AncientPages.com - On June 5, 70 CE, the Roman Siege of Jerusalem ended as rebel forces in the city were beaten. Titus and his Roman legions breach the middle wall of Jerusalem.
The siege and conquest of Jerusalem was the climax of the Great Revolt, which began four years earlier with a number of attacks by Jewish rebels in the Land of Israel against Roman authorities.
The Siege and Destruction of Jerusalem, by David Roberts (1850) via Wikipedia
After Syrian-based legionnaires failed to put down the unrest, responsibility for crushing the rebellion fell to the Roman general Vespasian, accompanied by his son Titus. They slowly made their way south from the Galilee beginning in 67 CE, conquering town after town. When Vespasian returned to Rome to become emperor in 69 CE, Titus took over the leadership of the counter-offensive.
Titus began his assault on Jerusalem in March of 70 CE with the help of four Roman legions who trapped between 600,000 (according to Tacitus) and 1 million people (the estimate of Josephus) in the city.
Following the destruction of the Third Wall and the Antonia Fortress, the Romans set themselves to conquering the Temple.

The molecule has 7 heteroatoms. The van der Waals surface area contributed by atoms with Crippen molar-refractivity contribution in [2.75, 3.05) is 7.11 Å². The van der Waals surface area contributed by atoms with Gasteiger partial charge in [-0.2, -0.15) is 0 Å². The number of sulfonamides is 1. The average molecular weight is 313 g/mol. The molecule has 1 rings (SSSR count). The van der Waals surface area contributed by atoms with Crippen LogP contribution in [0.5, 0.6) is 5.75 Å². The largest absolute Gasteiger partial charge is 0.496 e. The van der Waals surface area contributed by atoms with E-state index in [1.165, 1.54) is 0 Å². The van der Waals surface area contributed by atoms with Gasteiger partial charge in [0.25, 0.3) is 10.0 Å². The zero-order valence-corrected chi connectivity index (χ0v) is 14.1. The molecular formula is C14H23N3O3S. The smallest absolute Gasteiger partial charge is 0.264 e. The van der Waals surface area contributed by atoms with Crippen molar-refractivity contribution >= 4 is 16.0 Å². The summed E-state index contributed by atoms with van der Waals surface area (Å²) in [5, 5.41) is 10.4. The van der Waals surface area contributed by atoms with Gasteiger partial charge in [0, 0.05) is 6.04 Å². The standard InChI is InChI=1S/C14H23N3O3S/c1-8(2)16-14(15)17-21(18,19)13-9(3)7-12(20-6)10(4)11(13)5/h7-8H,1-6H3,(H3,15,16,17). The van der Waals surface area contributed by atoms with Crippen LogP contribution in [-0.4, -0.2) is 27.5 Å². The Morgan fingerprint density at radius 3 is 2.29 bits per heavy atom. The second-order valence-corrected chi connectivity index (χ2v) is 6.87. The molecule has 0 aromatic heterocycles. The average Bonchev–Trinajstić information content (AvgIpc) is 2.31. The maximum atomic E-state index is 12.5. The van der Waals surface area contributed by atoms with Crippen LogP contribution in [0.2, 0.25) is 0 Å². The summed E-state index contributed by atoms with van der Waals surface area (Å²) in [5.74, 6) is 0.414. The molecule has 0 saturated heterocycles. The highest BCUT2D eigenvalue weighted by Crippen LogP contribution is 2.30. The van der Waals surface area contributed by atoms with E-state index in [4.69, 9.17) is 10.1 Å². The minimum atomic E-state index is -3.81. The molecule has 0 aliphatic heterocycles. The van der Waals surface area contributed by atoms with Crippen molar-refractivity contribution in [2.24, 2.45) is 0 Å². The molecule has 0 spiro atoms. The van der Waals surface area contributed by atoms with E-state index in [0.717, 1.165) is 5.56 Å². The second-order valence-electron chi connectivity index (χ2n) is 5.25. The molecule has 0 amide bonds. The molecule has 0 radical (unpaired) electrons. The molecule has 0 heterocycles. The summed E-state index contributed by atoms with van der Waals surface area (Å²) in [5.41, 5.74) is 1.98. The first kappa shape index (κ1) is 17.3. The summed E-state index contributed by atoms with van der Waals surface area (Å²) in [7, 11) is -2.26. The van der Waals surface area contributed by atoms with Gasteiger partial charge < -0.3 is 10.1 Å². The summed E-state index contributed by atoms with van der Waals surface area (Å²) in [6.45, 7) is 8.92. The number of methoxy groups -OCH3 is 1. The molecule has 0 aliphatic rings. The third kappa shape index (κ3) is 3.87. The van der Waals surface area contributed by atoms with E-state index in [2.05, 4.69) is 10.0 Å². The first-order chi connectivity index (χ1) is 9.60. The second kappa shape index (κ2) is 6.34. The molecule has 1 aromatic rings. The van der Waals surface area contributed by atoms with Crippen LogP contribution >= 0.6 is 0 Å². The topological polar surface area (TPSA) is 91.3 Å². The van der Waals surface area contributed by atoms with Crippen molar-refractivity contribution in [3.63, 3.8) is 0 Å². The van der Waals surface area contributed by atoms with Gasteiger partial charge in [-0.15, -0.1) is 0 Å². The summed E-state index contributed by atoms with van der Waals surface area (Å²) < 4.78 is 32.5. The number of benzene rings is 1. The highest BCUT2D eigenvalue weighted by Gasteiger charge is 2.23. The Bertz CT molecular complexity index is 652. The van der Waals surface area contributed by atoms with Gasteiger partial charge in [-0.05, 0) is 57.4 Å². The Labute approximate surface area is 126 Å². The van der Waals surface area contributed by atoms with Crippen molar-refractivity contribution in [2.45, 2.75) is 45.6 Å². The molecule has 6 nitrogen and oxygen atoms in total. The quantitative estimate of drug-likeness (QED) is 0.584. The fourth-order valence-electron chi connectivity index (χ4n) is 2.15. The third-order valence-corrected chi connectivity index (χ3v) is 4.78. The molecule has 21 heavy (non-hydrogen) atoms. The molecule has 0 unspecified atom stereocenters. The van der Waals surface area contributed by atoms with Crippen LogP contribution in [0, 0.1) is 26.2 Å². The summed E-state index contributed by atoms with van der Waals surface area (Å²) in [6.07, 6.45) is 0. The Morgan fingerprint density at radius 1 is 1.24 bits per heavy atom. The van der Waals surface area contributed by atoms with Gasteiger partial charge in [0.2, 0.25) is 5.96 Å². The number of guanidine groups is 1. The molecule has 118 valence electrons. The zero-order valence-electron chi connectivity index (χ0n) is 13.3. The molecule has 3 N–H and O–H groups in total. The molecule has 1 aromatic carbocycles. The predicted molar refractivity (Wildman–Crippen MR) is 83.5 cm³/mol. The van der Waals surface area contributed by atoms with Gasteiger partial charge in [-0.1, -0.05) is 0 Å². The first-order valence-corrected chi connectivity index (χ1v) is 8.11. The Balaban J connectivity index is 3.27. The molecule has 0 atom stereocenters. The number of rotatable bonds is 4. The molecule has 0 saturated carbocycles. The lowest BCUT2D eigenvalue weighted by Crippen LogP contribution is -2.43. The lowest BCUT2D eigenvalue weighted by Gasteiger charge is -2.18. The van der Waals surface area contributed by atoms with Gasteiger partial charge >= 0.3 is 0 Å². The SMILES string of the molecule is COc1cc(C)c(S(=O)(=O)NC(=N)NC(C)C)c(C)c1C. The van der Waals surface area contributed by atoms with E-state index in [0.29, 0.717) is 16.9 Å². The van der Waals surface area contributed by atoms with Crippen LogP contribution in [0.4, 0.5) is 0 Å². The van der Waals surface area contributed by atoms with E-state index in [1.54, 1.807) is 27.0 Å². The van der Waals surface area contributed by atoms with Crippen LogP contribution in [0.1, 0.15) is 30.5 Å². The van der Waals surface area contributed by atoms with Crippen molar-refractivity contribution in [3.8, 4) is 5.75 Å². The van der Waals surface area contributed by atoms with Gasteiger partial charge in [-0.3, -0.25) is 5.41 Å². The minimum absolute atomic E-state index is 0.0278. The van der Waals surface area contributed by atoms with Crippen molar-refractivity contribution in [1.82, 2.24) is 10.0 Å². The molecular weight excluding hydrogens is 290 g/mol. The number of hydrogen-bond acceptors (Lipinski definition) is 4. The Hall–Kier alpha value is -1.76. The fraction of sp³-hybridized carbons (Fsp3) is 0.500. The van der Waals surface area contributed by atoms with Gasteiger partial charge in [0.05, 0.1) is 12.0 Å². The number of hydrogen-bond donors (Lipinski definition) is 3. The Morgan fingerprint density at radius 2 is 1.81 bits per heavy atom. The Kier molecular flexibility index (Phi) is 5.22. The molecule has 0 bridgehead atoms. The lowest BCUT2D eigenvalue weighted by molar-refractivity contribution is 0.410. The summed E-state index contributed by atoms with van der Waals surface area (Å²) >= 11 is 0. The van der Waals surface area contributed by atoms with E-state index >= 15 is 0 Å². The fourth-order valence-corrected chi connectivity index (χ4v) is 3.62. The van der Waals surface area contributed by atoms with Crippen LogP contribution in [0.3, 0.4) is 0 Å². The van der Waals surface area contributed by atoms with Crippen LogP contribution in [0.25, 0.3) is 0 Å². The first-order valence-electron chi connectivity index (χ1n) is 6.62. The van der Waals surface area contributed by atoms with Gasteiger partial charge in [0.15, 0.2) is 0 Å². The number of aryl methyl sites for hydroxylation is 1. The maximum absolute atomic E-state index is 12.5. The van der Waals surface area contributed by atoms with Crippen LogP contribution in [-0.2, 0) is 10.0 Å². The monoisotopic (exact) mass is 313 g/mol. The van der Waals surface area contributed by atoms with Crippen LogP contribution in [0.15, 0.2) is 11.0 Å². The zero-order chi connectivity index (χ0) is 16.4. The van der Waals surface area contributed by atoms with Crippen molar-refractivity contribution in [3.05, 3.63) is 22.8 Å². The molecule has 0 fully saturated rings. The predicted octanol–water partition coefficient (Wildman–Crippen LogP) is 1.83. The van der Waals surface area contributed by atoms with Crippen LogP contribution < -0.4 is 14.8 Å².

Titus supposedly intended to leave the grand structure – just built in the preceding century by Herod the Great – intact to turn it into a temple to Jupiter, but a Roman soldier threw a torch into it and burned it to the ground.
Many Jews fled the city and others moved to the upper city to make a final stand. The upper city fell on September 7 although according to some sources, it happened on September 26.
According to Josephus, the former Jewish general who defected to the Romans and became the great historian of the “Jewish Wars,” Titus killed most of the residents of the city, and ordered the razing of all but its tallest structures. Titus went on to succeed his father as emperor when Vespasian died in 79 CE.
His conquest of Jerusalem is commemorated by and dramatically depicted in the Arch of Titus, which tourists can visit today in Rome.